4. Draft snakes or stopper

It’s a classic solution for drafts, but it is also used for doors. It blocks the cracks, if present, between the sash and sill, preventing the loss of warmth. Compared to other alternatives, it is cheaper yet effective. They are typically long sleeves filled with a dense material like balsam fir. They are commonly applied at the bottom edge. There is a variety of shapes, sizes, and designs available.

How to apply?

• Clean the bottom edge and dry it. It would be impossible to properly attach the draft snake to the surface if it’s not clean.
• Get the draft snake of the required size.
• Use adhesive for attachment along the edges.
• Make sure no gaps remain for the air to sneak in.

Is It Worth Winterizing Windows Without Plastic?

When winters start approaching, you have lots of things to do. A plastic insulation film applied over the primary windows can be a cost-effective option to keep the warmth inside. The plastic insulation film is available in different varieties to apply over the primary window. Acrylic has been a popular choice over glass windows. Other plastics, like polycarbonate plastic, are superior to acrylic but expensive.
You should know the pros and cons of applying plastic film over the windows.


• Some films are designed to protect from UV rays.
• They are economical and budget-friendly.
• High-quality films would significantly improve the condition of old windows.
• It may help you save up to 40% of the heating cost.


• Cheaper-quality films may not be effective.
• It may cancel the manufacturer’s warranty on the window.
• Its installation might be complicated.
• Plastic is thin and sometimes unsuitable for external activities.

Winterizing windows without plastic

Plastic may not be viable, so fiberglass or composite frame windows are the alternative. They are affordable as well. There are some other alternatives to plastic available as well listed as follows:-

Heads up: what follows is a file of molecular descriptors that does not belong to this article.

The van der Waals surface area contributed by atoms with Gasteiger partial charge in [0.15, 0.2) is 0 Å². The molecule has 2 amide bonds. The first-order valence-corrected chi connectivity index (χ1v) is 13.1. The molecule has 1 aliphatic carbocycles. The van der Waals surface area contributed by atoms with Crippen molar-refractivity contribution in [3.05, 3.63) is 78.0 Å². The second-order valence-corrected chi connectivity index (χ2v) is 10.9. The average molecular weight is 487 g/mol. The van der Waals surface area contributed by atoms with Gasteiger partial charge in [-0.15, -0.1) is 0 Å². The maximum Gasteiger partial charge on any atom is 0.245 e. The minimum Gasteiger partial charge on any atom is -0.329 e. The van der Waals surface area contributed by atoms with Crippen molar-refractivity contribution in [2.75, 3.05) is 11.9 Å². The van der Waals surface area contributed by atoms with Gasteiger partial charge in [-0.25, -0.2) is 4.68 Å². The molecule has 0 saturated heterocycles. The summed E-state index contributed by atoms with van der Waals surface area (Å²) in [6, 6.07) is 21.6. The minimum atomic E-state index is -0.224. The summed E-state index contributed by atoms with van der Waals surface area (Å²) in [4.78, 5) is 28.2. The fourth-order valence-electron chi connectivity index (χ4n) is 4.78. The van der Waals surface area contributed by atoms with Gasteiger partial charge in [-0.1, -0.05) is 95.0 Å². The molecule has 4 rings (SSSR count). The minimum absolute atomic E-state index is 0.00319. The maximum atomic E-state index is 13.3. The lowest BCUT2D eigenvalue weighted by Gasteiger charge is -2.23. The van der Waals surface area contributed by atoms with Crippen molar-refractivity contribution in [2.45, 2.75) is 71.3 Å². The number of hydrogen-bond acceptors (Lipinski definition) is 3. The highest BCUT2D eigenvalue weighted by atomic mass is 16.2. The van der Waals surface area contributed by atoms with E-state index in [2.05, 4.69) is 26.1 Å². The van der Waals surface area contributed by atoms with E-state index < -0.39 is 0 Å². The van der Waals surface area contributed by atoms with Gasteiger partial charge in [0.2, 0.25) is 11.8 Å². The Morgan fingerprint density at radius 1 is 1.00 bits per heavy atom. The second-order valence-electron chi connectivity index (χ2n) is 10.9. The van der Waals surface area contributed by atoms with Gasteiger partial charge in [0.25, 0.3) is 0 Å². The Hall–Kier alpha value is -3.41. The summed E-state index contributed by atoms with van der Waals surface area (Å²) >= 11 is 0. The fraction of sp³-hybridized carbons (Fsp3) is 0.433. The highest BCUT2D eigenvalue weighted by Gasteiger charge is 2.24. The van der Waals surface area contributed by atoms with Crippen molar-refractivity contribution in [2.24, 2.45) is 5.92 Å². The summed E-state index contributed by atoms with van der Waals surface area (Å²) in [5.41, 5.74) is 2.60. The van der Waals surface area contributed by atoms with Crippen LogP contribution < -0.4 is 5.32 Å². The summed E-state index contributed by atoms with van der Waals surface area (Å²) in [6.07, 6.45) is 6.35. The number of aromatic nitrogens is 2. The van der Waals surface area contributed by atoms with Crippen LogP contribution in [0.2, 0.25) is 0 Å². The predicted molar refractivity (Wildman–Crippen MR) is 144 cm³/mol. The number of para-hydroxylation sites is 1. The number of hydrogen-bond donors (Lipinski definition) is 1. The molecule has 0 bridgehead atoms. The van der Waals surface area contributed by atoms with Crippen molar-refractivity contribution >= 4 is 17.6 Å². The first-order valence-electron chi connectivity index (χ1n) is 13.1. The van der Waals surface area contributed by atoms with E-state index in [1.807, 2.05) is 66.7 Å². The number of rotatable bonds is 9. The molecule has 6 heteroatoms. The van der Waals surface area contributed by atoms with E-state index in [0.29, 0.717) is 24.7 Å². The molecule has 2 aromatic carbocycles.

1. Removable caulk

It’s a one-stop solution for insulating windows. It should be applied to the windows that are usually not opened. When it’s no longer needed, it’s easy to pull off the caulk.

2. Thermal-lined windows drapes

These heavy drapes are designed to seal the heat between the fabric and the window pane. They appear elegant and feel warm. It may contain acrylic foam between the layers of fabric.

3. Window insulation by inserts

This option is excellent for enhancing the thermal insulation of the old existing windows by completely blocking air. They are pushed into the opening inside to stop drafts. Fortunately, it doesn’t change the old windows, increasing their efficiency.

4. Window insulation tape

The insulation tapes are self-adhesive, can be quickly applied, and would be a cost-effective option to block the drafts. However, these are more of a short-term fix. They provide an air-tight seal.

Other Window Treatments

Sometimes, window treatments can make a huge difference in your bills. Here we have listed some of the treatments which will provide insulation to a greater extent saving your cost:

1. Cellular shades or “honeycomb shades”

Durable with complex designs, they are a good value for money. The shades are made of pleated fabric and help trap air within each cell.

2. Draft guards

Draft guards are cloth-stuffed tubes often laid across cracks under windows or doors. It consists of insulating material acting as a windbreak.

3. Solar replacement screens

These screens also insulate the windows, significantly resisting the heat coming from the sun striking through the window.

4. Glazing

It’s the process of incorporating a glass or pane into the frame. It’s installed for insulation and sound protection.


Winterizing windows involves taking a step ahead to prepare windows to retain heat inside the house, ensuring no drafts. Different methods are available for winterizing windows and doors, which could vary depending on their condition.

If you have old, cracked windows, they can still be prepared for winter without replacing them.
According to the U.S. Department of Energy, you will be amazed that reducing the draft in your personal space could save between 5-30% of energy yearly.

Plenty of options available will effectively insulate your personal space while keeping out the cold winter wind. Winterizing your windows will make your home or office more cozy and comfortable.